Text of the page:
The papers found no need to mention the mass of historical evidence that supported the series' findings. Without anything approaching documentation, the papers just flatly declared that I was wrong.

"The crack epidemic in Los Angeles followed no blueprint or master plan. It was not orchestrated by the Contras or the CIA. No one trafficker, even kingpins who sold thousands of kilos and pocketed millions of dollars, ever came close to monopolizing the drug trade," the L.A. Times assured its readers in the lead paragraph of a three-day series.

THE NEXT DAY, the L.A. Times absolved the CIA of any involvement with Blandon and Meneses. Its authoritative sources: former CIA director Robert Gates, former CIA official Vincent Cannistraro and current CIA director John Deutch. "Like good little boys and girls, the Times, the Washington Post et al., toddled off to the CIA and asked the agency if it had ever done such a thing. When the CIA said 'no' the papers solemnly printed it -- just as though the CIA hadn't previously denied any number of illegal operations in which it was later caugh red-handed," columnist Molly Ivins observed.

Buried deep within the L.A. Times story were admissions by CIA officials that Contra supporters "were involved in drug running, but they bought villas and did not put it into the FDN." And the story conceded, "the allegation that some elements of the CIA-sponsored Contra army cooperated with drug traffickers has been well documented for years." But the story dismissed the idea that "millions" went to the Contras from the Nicaraguans' drug sales. Unnamed sources said it was around $50,000 or $60,000, which caused former Meneses distributor Rafael Cornejo some mirth.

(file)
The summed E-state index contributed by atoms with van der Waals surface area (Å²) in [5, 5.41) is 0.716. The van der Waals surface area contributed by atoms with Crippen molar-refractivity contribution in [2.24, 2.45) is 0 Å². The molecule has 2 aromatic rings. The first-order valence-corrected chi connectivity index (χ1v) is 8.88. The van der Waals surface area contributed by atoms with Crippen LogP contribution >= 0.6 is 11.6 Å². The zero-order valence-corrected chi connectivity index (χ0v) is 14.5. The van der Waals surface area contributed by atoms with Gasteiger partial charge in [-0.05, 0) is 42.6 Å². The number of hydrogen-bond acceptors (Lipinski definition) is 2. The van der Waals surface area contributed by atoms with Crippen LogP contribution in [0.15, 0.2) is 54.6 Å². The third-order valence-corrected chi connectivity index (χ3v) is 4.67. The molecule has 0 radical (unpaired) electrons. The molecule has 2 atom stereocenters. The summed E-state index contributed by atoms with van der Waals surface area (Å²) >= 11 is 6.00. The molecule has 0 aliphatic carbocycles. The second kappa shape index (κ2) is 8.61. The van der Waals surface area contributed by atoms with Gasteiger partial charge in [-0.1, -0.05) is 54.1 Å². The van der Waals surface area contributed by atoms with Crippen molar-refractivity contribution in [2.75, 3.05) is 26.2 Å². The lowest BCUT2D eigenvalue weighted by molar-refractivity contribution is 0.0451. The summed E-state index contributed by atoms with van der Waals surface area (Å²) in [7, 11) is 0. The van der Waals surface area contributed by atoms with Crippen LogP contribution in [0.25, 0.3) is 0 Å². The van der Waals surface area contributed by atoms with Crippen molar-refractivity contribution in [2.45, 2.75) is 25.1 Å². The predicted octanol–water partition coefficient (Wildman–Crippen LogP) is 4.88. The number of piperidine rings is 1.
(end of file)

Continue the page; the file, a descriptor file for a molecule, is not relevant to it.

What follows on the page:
"Sixty thousand?" he scoffed. "You can raise that in an afternoon."

According to another unnamed source the Times quoted, Blandon and Meneses were making only $15,000 a kilo in profits.

Unmentioned was Blandon's testimony that he'd sold 200 to 300 kilos for Meneses during the time they were sending money to the Contras, and his admission that all of the profits were being sent to the rebels. Using the Times' own profit figures, that would mean between $3 million and $4.5 million went to the Contras just from Blandon's sales.

And that didn't include the money Meneses' organization -- through Cabezas and Renato Pena in San Francisco -- was sending. Lost in the debate over whether it was millions or tens of thousands, was the inanity of the idea that a reasonably accurate number could ever be found in a business that deals in cash and eschews written records -- it is just as possible that the amounts could have been in the tens of millions.

"No solid evidence has emerged that either Meneses or Blandon contributed any money to the rebels after 1984," the story declared, ignoring the 1986 sheriff's affidavit and the 1986 DEA reports. The story also quoted another unnamed associate who claimed, apparantly with a straight face, that the profit margin in the cocaine business in 1982-84 -- when coke was selling for $60,000 a kilo -- were just too slim to allow million-dollar donations to the FDN.